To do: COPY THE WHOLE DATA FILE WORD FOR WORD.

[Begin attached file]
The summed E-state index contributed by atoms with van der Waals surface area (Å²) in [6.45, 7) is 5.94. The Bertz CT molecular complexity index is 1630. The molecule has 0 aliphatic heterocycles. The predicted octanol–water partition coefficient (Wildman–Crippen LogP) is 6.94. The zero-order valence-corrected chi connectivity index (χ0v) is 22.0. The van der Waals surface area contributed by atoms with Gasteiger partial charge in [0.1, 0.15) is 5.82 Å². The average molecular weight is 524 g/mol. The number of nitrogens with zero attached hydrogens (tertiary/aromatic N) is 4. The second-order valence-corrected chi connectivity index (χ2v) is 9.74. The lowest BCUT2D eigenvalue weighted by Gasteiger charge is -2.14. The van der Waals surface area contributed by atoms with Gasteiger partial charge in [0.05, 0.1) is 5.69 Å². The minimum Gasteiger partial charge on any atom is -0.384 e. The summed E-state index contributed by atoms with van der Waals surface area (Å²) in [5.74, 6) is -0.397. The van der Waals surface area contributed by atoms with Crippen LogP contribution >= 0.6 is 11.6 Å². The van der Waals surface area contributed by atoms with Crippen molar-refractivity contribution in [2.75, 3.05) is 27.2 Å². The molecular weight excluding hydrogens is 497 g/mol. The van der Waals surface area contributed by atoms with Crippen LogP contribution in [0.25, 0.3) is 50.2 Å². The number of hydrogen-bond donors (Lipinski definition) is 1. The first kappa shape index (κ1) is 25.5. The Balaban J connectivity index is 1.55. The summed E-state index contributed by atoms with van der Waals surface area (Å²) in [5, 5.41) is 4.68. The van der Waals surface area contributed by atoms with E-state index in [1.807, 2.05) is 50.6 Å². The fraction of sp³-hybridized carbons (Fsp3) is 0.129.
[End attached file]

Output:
The summed E-state index contributed by atoms with van der Waals surface area (Å²) in [6.45, 7) is 5.94. The Bertz CT molecular complexity index is 1630. The molecule has 0 aliphatic heterocycles. The predicted octanol–water partition coefficient (Wildman–Crippen LogP) is 6.94. The zero-order valence-corrected chi connectivity index (χ0v) is 22.0. The van der Waals surface area contributed by atoms with Gasteiger partial charge in [0.1, 0.15) is 5.82 Å². The average molecular weight is 524 g/mol. The number of nitrogens with zero attached hydrogens (tertiary/aromatic N) is 4. The second-order valence-corrected chi connectivity index (χ2v) is 9.74. The lowest BCUT2D eigenvalue weighted by Gasteiger charge is -2.14. The van der Waals surface area contributed by atoms with Gasteiger partial charge in [0.05, 0.1) is 5.69 Å². The minimum Gasteiger partial charge on any atom is -0.384 e. The summed E-state index contributed by atoms with van der Waals surface area (Å²) in [5.74, 6) is -0.397. The van der Waals surface area contributed by atoms with Crippen LogP contribution >= 0.6 is 11.6 Å². The van der Waals surface area contributed by atoms with Crippen molar-refractivity contribution in [2.75, 3.05) is 27.2 Å². The molecular weight excluding hydrogens is 497 g/mol. The van der Waals surface area contributed by atoms with Crippen LogP contribution in [0.25, 0.3) is 50.2 Å². The number of hydrogen-bond donors (Lipinski definition) is 1. The first kappa shape index (κ1) is 25.5. The Balaban J connectivity index is 1.55. The summed E-state index contributed by atoms with van der Waals surface area (Å²) in [5, 5.41) is 4.68. The van der Waals surface area contributed by atoms with E-state index in [1.807, 2.05) is 50.6 Å². The fraction of sp³-hybridized carbons (Fsp3) is 0.129.